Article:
Judge: Kansas City payday lender set to repay $132.5 million

KANSAS CITY, Mo. (AP) — A judge has recommended that a Kansas City payday lender pay $132.5 million in restitution to borrowers it is accused of duping.

The administrative law judge recently made the recommendation in the Consumer Financial Protection Bureau v. Integrity Advance case, the Kansas City Star reported. Friday. The judge also ruled that the company and its chief executive, James Carnes, should pay $7.5 million and $5 million, respectively, in civil penalties.

The federal watchdog says Integrity Advance misled borrowers about how much it would cost to repay the loans. Borrowers were given the impression in loan agreements that a $300 loan would cost $390 to repay, the agency said. But the loans have been set up to renew automatically, which means that unless a borrower takes certain steps to repay the loan all at once on the first due date, a $300 loan could cost nearly $1,100. $.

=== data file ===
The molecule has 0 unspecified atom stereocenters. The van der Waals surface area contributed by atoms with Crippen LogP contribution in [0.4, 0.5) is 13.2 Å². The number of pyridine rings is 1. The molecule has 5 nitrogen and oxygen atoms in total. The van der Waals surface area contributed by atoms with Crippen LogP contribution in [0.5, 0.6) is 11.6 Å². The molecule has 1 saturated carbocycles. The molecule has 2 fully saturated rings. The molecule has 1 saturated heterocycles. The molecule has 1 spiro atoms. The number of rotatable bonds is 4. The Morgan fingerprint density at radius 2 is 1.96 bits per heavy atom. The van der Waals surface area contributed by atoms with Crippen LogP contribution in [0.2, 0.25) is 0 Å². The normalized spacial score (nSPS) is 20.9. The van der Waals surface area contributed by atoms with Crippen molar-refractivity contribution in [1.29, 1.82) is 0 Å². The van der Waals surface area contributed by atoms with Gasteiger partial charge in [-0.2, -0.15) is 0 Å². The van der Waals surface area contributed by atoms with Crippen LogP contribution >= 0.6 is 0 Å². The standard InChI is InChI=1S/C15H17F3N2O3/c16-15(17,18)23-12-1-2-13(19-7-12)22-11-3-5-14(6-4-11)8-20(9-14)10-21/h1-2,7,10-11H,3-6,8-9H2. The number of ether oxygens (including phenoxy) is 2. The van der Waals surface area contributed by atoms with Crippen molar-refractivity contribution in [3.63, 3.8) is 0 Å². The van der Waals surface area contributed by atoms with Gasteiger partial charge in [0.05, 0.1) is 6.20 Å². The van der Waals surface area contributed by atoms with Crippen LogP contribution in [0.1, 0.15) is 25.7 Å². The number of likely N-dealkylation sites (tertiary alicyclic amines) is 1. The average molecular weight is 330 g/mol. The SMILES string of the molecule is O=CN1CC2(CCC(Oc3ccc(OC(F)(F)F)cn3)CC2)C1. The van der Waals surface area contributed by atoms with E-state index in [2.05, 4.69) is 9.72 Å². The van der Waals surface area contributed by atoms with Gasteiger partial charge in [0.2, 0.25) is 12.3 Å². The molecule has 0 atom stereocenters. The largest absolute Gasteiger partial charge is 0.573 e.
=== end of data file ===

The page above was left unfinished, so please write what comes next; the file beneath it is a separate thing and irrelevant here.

The agency said the payday loan company was also making unauthorized withdrawals from borrowers’ bank accounts.

Lawyers for Carnes and the company on Thursday filed an appeal of the judge’s recommendation. The appeal cites a Supreme Court ruling earlier this year that found the structure of the Consumer Financial Protection Bureau to be unconstitutional and that its director could be removed by the president.

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